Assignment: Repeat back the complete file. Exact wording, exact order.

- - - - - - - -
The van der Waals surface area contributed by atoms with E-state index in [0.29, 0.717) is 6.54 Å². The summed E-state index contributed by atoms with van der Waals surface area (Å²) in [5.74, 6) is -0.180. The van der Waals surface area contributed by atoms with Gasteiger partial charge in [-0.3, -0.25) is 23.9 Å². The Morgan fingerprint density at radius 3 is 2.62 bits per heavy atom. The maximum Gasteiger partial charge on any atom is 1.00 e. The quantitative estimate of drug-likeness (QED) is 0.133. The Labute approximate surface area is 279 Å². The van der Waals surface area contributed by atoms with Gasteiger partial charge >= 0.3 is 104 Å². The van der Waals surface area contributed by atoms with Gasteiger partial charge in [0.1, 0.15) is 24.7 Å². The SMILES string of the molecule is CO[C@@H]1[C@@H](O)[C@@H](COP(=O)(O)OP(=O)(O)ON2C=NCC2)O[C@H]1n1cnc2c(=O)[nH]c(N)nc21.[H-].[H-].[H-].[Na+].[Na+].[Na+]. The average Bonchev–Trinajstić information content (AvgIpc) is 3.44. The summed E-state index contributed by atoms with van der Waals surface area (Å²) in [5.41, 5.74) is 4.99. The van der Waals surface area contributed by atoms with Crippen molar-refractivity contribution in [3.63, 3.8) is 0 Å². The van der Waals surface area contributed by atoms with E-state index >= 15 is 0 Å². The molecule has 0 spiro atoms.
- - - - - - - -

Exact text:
The van der Waals surface area contributed by atoms with E-state index in [0.29, 0.717) is 6.54 Å². The summed E-state index contributed by atoms with van der Waals surface area (Å²) in [5.74, 6) is -0.180. The van der Waals surface area contributed by atoms with Gasteiger partial charge in [-0.3, -0.25) is 23.9 Å². The Morgan fingerprint density at radius 3 is 2.62 bits per heavy atom. The maximum Gasteiger partial charge on any atom is 1.00 e. The quantitative estimate of drug-likeness (QED) is 0.133. The Labute approximate surface area is 279 Å². The van der Waals surface area contributed by atoms with Gasteiger partial charge >= 0.3 is 104 Å². The van der Waals surface area contributed by atoms with Gasteiger partial charge in [0.1, 0.15) is 24.7 Å². The SMILES string of the molecule is CO[C@@H]1[C@@H](O)[C@@H](COP(=O)(O)OP(=O)(O)ON2C=NCC2)O[C@H]1n1cnc2c(=O)[nH]c(N)nc21.[H-].[H-].[H-].[Na+].[Na+].[Na+]. The average Bonchev–Trinajstić information content (AvgIpc) is 3.44. The summed E-state index contributed by atoms with van der Waals surface area (Å²) in [5.41, 5.74) is 4.99. The van der Waals surface area contributed by atoms with Crippen molar-refractivity contribution in [3.63, 3.8) is 0 Å². The van der Waals surface area contributed by atoms with E-state index >= 15 is 0 Å². The molecule has 0 spiro atoms.